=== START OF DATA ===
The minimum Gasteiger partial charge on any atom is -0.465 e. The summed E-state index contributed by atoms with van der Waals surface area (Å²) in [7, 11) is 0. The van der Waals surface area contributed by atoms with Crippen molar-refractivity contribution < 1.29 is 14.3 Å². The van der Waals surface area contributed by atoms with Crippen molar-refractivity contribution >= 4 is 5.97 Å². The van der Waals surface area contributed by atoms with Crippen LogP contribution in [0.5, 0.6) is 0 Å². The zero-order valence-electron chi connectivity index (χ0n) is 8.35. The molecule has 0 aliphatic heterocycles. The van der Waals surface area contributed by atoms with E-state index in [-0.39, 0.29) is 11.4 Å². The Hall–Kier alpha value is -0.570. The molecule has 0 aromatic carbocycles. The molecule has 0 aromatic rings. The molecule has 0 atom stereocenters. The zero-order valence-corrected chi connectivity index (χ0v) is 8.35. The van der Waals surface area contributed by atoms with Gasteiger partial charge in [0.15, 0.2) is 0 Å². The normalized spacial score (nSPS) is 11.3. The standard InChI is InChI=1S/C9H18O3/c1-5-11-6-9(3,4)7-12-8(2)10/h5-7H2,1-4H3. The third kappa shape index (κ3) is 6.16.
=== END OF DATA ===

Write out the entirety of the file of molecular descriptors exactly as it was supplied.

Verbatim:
The minimum Gasteiger partial charge on any atom is -0.465 e. The summed E-state index contributed by atoms with van der Waals surface area (Å²) in [7, 11) is 0. The van der Waals surface area contributed by atoms with Crippen molar-refractivity contribution < 1.29 is 14.3 Å². The van der Waals surface area contributed by atoms with Crippen molar-refractivity contribution >= 4 is 5.97 Å². The van der Waals surface area contributed by atoms with Crippen LogP contribution in [0.5, 0.6) is 0 Å². The zero-order valence-electron chi connectivity index (χ0n) is 8.35. The molecule has 0 aliphatic heterocycles. The van der Waals surface area contributed by atoms with E-state index in [-0.39, 0.29) is 11.4 Å². The Hall–Kier alpha value is -0.570. The molecule has 0 aromatic carbocycles. The molecule has 0 aromatic rings. The molecule has 0 atom stereocenters. The zero-order valence-corrected chi connectivity index (χ0v) is 8.35. The van der Waals surface area contributed by atoms with Gasteiger partial charge in [0.15, 0.2) is 0 Å². The normalized spacial score (nSPS) is 11.3. The standard InChI is InChI=1S/C9H18O3/c1-5-11-6-9(3,4)7-12-8(2)10/h5-7H2,1-4H3. The third kappa shape index (κ3) is 6.16.